Apparently, Red Bull does not give you wings.
Yesterday, a class action lawsuit, Benjamin Careathers v. Red Bull North America, Inc, was settled over false advertising claims.
This lawsuit isn’t so much about giving you “wings” as is about misleading the consumer regarding the energy content. Red Bull consistently made claims that their product gave you more energy than a cup of coffee. Depending on who you ask, that may or may not be true.
And now Red Bull owes you $10, if you bought a can after January 1, 2002.
Stabbed in the back after an 11 year relationship
January 2002, because that’s how long this Benjamin Careathers character (who is a lawyer) had been drinking the product. After 11 Years of patronage, he apparently woke up one day realizing that he had waited long enough — these wings were just never going to come in.
We’re all for thoroughly reviewing a product, but after 11 years, you should pretty much know what you’re getting. This reads like a bad soap opera episode.
Either way, Careathers’ opportunistic greed is your gain:
How to get paid
Red Bull settled the lawsuit to avoid the cost and distraction of litigation… However, [Red Bull] denies any and all wrongdoing or liability.
Head on over to energydrinksettlement.com/claim and file an online claim by March 2, 2015. Then wait…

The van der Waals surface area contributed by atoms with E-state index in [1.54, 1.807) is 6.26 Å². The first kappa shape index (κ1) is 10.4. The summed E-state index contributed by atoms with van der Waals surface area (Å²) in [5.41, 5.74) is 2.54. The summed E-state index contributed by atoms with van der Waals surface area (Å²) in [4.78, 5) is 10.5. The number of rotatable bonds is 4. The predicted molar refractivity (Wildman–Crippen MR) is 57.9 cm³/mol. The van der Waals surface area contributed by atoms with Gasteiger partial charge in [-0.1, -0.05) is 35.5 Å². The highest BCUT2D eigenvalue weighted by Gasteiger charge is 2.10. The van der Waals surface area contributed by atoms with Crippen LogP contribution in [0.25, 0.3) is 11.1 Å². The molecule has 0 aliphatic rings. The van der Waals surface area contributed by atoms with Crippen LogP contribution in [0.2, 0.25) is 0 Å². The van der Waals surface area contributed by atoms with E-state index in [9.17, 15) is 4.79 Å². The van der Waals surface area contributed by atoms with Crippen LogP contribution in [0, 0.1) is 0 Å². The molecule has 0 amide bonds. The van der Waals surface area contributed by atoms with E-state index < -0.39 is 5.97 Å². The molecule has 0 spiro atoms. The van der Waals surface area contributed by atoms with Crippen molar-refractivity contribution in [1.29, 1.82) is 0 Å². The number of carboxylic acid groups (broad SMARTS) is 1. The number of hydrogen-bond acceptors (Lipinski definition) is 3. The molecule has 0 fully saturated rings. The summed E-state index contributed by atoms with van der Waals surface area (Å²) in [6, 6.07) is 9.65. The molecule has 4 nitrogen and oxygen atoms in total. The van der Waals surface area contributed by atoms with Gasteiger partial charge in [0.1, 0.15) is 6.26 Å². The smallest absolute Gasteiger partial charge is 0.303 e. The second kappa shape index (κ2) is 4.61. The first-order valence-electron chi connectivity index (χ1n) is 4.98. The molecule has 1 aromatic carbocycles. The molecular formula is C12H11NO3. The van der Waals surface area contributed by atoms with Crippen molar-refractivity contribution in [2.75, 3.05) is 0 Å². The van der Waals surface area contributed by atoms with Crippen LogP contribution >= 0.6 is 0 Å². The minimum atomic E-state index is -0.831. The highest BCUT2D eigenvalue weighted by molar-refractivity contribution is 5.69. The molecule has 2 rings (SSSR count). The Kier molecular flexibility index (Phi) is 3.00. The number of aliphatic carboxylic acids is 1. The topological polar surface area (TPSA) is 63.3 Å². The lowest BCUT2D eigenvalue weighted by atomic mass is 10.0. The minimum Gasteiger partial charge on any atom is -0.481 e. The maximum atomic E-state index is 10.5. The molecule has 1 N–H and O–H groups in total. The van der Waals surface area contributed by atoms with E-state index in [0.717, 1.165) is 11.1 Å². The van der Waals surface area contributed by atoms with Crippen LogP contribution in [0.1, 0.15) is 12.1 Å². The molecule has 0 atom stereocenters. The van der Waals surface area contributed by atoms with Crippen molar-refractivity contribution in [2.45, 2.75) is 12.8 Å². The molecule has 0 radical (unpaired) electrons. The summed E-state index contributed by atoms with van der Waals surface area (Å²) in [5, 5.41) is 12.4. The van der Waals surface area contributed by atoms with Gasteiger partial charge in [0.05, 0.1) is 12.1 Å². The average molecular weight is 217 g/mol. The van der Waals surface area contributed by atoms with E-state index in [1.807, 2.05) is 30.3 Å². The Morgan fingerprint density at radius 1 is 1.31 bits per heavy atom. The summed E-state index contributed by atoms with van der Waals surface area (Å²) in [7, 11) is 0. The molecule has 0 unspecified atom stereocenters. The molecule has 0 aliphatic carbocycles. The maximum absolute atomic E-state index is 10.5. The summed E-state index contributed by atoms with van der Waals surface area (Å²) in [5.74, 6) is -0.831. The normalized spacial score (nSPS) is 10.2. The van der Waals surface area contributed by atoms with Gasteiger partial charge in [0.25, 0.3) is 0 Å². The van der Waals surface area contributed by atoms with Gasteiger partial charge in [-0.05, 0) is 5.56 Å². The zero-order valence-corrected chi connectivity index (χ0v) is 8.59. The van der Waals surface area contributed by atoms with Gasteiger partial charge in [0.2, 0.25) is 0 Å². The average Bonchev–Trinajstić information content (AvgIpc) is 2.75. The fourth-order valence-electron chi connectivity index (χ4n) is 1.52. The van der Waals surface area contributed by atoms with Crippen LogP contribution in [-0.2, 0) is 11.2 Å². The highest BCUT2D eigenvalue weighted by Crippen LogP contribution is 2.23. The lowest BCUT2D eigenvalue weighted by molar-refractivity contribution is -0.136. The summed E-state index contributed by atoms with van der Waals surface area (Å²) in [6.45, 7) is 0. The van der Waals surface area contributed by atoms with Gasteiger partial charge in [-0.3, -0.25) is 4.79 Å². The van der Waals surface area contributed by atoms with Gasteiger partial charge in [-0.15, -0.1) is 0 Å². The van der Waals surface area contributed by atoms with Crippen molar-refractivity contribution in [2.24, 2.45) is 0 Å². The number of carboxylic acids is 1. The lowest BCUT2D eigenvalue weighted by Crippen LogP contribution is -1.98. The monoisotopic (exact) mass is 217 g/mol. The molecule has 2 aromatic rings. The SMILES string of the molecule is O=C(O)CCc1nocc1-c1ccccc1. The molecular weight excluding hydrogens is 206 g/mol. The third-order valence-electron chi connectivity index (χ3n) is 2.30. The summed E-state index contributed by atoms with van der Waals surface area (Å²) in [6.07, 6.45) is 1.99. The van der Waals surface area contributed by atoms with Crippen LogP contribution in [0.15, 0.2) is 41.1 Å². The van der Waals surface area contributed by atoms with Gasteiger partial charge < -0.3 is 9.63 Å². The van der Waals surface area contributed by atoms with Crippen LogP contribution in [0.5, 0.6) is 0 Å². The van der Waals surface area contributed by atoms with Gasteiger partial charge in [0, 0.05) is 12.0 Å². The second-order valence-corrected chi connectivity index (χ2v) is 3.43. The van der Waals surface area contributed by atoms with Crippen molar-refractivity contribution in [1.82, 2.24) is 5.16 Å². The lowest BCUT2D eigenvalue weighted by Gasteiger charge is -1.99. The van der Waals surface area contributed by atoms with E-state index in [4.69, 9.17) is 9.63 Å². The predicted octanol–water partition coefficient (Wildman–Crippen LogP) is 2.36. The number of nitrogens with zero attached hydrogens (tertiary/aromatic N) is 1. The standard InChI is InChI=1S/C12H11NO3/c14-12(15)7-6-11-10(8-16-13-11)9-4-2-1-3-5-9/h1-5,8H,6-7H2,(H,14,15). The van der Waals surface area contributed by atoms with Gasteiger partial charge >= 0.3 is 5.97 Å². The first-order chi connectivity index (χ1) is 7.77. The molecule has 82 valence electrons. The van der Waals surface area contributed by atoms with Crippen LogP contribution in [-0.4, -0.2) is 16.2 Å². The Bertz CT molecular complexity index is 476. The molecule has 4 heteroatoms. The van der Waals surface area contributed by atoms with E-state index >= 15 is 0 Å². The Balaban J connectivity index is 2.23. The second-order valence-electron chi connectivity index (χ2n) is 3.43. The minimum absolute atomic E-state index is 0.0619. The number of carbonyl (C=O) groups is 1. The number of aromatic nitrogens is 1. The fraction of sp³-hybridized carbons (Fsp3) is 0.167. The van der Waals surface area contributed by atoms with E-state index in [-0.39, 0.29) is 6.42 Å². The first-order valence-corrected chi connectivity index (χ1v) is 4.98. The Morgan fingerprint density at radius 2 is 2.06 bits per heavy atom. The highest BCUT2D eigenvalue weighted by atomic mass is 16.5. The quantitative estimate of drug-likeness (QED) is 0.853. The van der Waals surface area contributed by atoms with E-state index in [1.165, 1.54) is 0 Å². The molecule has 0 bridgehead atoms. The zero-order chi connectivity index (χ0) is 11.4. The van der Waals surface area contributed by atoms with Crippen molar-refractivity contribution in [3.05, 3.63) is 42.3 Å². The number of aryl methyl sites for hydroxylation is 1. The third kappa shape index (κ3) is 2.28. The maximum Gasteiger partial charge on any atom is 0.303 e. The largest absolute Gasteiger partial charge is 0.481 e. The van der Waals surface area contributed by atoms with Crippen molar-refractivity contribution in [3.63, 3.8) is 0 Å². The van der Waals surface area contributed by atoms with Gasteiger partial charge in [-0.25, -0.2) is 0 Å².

Eventually a $10 check may arrive in the mail! You may also request free product in the form of Red Bull or Sugar-Free Red Bull.
Don’t hold your breath – it seems like this will be a long process. According to the settlement’s website, a final approval hearing is going to be held on May 1, 2015. After that, if the $13 million sum is Approved, checks will then be sent within 5 months after that (150 days).
This means that from today, it’ll be about a year until you might see that money. But if you feel like you’ve been deceived by Red Bull, then this is your chance for retribution!
The EnergyDrinkSettlement.com site has all of the information you need, including the original court complaints and contact information.
Why no wings?
It seems like much of this came down to caffeine content, and the definition of “energy”.
Unfortunately, those little cans of Red Bull do not contain more caffeine than coffee, and the other ingredients don’t necessarily give you more “energy” either, according to the “sources” in the court documents (which includes a New York Times article).
Red Bull contains ~80mg of caffeine in a 250mL can, whereas the same amount of coffee is usually around 100mg or far more.
Red Bull’s Response
Even though they settled, Red Bull continues to deny any wrongdoing.
They told Bevnet the following:
“Red Bull has settled the lawsuit to avoid the cost and distraction of litigation. However, Red Bull maintains that its marketing and labeling have always been truthful and accurate, and denies any and all wrongdoing or liability.” — Red Bull
Only in the US, folks.